Previous Match Infographics: Hull (h), Chelsea (a), Leicester (h), Tottenham (a), Burnley (a), Arsenal (a)
All match data from Stats Zone and Who Scored.
That could and probably should have gone a lot worse. But it didn't. But Liverpool won.
Whether that's reassuring or a sign of imminent disaster depends on your weltanschauung.
Over the last year, if Klopp's Liverpool doesn't score in the first half, Klopp's Liverpool are often in trouble. As said in Saturday's match review, that had happened in 16 games prior to this weekend; Liverpool won just four, drawing five and losing seven. And Liverpool were level at 0-0 in three of those four wins, eking out 1-0 victories; the only comeback was 2-1 at Crystal Palace thanks to Benteke's very late and slightly dubious penalty. Liverpool had failed to score in the first half just once this season, and I suspect you still remember the 0-2 loss at Burnley.
Liverpool didn't even put a shot on-target in the first half on Saturday.
It's not as if Klopp's Liverpool necessarily come out guns blazing – Liverpool have actually scored the lowest percentage of goals in the first 15 minutes under Klopp compared to the previous four Liverpool managers – but they tend to score a lot between the 16th and 45th minutes, 38% of all goals scored since Klopp became manager.
Just look at the first goal in the games so far this season:
- Arsenal: 45'
- Burton Albion: 15'
- Tottenham: 43'
- Leicester: 13'
- Chelsea: 17'
- Derby: 24'
- Hull: 17'
Win, win, draw, win, win, win, win. News flash: early Liverpool goals are often good things, and often lead to more.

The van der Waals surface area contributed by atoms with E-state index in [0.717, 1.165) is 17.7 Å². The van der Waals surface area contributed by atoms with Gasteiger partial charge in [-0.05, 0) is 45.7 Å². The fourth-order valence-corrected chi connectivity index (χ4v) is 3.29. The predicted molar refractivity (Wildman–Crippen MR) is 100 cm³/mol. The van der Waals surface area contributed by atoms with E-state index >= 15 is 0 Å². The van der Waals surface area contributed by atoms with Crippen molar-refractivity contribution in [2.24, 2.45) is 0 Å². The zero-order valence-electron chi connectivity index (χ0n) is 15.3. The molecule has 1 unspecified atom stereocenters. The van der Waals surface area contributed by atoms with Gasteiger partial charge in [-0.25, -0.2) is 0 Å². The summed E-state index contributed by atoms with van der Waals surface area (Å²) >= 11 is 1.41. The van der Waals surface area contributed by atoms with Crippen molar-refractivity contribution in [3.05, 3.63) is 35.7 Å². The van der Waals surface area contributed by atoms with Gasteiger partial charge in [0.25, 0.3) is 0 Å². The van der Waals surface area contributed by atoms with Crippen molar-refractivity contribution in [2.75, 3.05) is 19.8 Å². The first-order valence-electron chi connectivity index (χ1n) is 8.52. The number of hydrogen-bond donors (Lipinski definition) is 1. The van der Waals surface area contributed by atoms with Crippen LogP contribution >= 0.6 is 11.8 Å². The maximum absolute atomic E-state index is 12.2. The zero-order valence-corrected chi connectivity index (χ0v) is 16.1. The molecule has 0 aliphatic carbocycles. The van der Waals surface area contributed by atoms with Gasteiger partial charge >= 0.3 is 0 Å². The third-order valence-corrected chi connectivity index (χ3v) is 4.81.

Meanwhile, Liverpool have conceded a first-half opening goal in nine of Klopp's 36 league matches prior to Saturday. They came back to beat Chelsea (a) and Arsenal (a), drew with Chelsea (h) and West Brom (a), and lost to Palace (h), Watford (a), West Ham (h), Swansea (a), and Burnley (a).
There's a pretty clear distinction between classes of opposition. Liverpool can come back against the likes of Chelsea and Arsenal, but Liverpool have usually been absolutely boned when conceding early against the likes of Watford, West Ham, Burnley.
And the likes of Swansea, which we saw in last season's 1-3 loss, but which was admittedly with a radically different and under-strength XI. Still, the pattern held.
It didn't hold on Saturday.
Swansea certainly started the better side. They should have opened the scoring in the fifth minute. They did open the scoring in the eighth. Swansea had four clear-cut in the first 26 minutes, somehow only converting one (two missed, both headers, and one saved).
Through the first six league matches of the season, Liverpool had allowed just four clear-cut chances combined: one at Arsenal, two v Leicester, and one at Chelsea.
The most clear-cut chances that Liverpool had previously allowed in a match under Klopp was three, in three different matches last season: 0-3 at Watford, 3-3 v Arsenal, and 1-3 at Swansea. Since 2012-13, Liverpool had allowed four clear-cut chances in four matches: 1-6 at Stoke in 2014-15, 3-2 at QPR in 2014-15 (lol QPR), 1-3 at Southampton in 2012-13, and 1-2 at United in 2012-13. And that's it.
Five clear-cut chances is an egregious amount even for "free-scoring" Liverpool. They've had four or more clear-cut chances in just three league matches under Klopp: 4-1 at Manchester City, 4-1 v Leicester, and 5-1 v Hull. That Swansea created that many chances that good and scored just once is a bit bonkers.
All four of Swansea's first-half big chances came from crosses, as did the fifth in second-half added time, which could have easily spoiled Liverpool's comeback. Two of the early four came from set plays.
How did they happen?
5' - Loss of Liverpool possession on Matip's hopeful cross-field pass leads to a counter down Liverpool's left
8' - Lallana dispossessed in final third leads to counter leads to corner
21' - Swansea possession with Liverpool down to 10 men after Lallana's injury, Sigurðsson's chipped cross coming from the area where Lallana plays
26' - Henderson fouls Cork when Swansea attack from a long header out of defense